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This fall marks the fifth anniversary of the founding of Lazy Mule Laundry. True to its namesake, the service allows Colby students to be lazy--about laundry, if nothing else. For many, the service has been an answer to their prayers, because with the busy schedules of students at the College, who really has the time to do laundry?
This is the idea from which Lazy Mule Laundry was born. Launched in 2005 by a trio of sophomore boys: Alex Russell, Bryan Solar and Michael King, the three were themselves tired of doing their own laundry at school. Assuming other students were feeling similarly overwhelmed by the task of doing laundry, the group recognized an opportunity. They developed a plan and applied for an entrepreneurial grant for their business idea, which helped them cover the start-up costs.
With the business plan in place, Lazy Mule Laundry needed just one thing: a laundromat that they could use for washing all of the clothes. After searching, they decided on Highlander Laundromat in downtown Waterville due to both its large facility and its history of being the laundromat of choice for summer camps in the area. The boys decided to utilize a Laundromat for their service so that the clothes of their fellow students would be washed by professionals.
The way that Lazy Mule Laundry works is simple. For a one-time fee of $15, students purchase a special laundry bag. When students want their laundry washed, they simply need to set their bag outside of their rooms on the scheduled day for pick-up, which varies based on the dorm in which one resides. The student then fills out a simple online form on the Lazy Mule website requesting that the bag be picked up. Within 24 hours, the laundry will be returned: clean and folded. Not bad for only 99 cents per pound of laundry. The business even handles special needs, such as dry cleaning.
Lazy Mule Laundry took off in popularity on campus for the three years that Russell, Solar and King ran the company. Upon graduation in the spring of 2008, they decided that the business should continue to be run by Colby students, and they turned it over to a group of three juniors.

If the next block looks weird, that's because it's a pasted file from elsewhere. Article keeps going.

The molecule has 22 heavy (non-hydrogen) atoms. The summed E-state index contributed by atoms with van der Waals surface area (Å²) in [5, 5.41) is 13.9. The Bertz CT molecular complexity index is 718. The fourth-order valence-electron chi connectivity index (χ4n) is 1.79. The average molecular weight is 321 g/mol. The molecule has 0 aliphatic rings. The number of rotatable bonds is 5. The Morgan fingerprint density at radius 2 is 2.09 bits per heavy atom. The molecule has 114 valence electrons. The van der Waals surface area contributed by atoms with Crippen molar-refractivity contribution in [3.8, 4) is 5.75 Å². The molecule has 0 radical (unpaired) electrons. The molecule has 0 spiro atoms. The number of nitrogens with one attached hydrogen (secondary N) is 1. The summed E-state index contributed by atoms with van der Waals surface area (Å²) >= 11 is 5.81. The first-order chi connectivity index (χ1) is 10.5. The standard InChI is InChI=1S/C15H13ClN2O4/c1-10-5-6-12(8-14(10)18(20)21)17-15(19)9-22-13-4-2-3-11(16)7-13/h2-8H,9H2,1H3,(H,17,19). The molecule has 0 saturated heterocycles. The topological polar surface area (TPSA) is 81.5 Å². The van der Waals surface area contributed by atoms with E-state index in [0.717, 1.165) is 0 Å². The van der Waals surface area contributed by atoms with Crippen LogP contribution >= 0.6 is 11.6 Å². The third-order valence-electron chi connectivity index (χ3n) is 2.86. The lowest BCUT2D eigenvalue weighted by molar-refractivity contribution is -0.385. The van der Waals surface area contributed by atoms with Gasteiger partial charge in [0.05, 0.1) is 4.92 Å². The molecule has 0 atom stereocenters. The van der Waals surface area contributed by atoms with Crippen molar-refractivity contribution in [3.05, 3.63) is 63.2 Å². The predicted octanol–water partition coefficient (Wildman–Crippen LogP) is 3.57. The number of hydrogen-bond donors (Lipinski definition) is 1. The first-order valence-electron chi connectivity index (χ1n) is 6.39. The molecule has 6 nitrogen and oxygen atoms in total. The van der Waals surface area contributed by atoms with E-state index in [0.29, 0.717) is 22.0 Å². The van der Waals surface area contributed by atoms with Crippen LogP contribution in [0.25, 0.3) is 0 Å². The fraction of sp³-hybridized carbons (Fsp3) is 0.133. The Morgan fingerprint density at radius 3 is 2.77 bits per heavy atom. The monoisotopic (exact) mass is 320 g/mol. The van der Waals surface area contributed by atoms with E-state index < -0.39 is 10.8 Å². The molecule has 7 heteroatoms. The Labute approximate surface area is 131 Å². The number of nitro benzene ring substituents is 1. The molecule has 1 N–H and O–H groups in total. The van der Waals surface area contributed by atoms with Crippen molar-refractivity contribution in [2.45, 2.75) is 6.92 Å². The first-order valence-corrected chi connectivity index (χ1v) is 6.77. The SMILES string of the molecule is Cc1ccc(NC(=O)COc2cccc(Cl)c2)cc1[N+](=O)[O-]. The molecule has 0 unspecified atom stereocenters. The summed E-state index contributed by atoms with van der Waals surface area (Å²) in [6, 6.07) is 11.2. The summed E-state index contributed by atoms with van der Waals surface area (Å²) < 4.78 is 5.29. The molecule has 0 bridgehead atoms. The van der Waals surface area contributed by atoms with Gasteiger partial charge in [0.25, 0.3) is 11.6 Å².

After a period of shuffling, the business was taken over again last year by two members of the class of 2010: Peter Stone and Hamdi Sheriff.
Their interest in the business was based on their experiences interacting with Lazy Mule Laundry themselves.
"One of the first things that I heard about when I got to Colby was Lazy Mule Laundry; it had a great reputation, and I was used to seeing the laundry bags in my dorm," Stone says.
Stone and Sheriff's plan for the business is quite simple: they want to make it even more popular, and are constantly searching for ways to make the service easier for students and to make things run more smoothly.
One of the ways in which they are implementing their goals is by collecting the laundry bags themselves so that their customers know exactly who to get in touch with if there is ever a problem.
"We try to gain a sense of trust with our customers," Sheriff says. "We're handling their personal belongings, after all."
The customer base of Lazy Mule Laundry is currently at around 125 students. Sheriff and Stone are seeking ways to reach out to more students, and recently did some advertising on Facebook in order to attract new customers.
Their ambition for the business isn't just limited to students on the Hill.
"We'd really like to try to expand the business, and try to take the idea to another NESCAC school," Sheriff explains.
For now, though, the pair is excited about the changes they are making to the program at the College. Their new website launches in the near future, and promises to make the process even simpler. One new aspect is that customers won't even need to access the internet to let the pair know to pick up their laundry; they will be able to simply use their mobile phones.
After five years, the business has become a staple on the Colby campus. Once Sheriff and Stone graduate this year, they intend to follow in the founders' footsteps and keep the business on campus. They will be looking for a group of students who will be as passionate about the business as they are to take over Lazy Mule Laundry next year.
When asked what the best part of running the business was, Stone discussed the valuable business lessons he has learned, which will help him in the future. "And the free laundry's not bad either," Sheriff adds.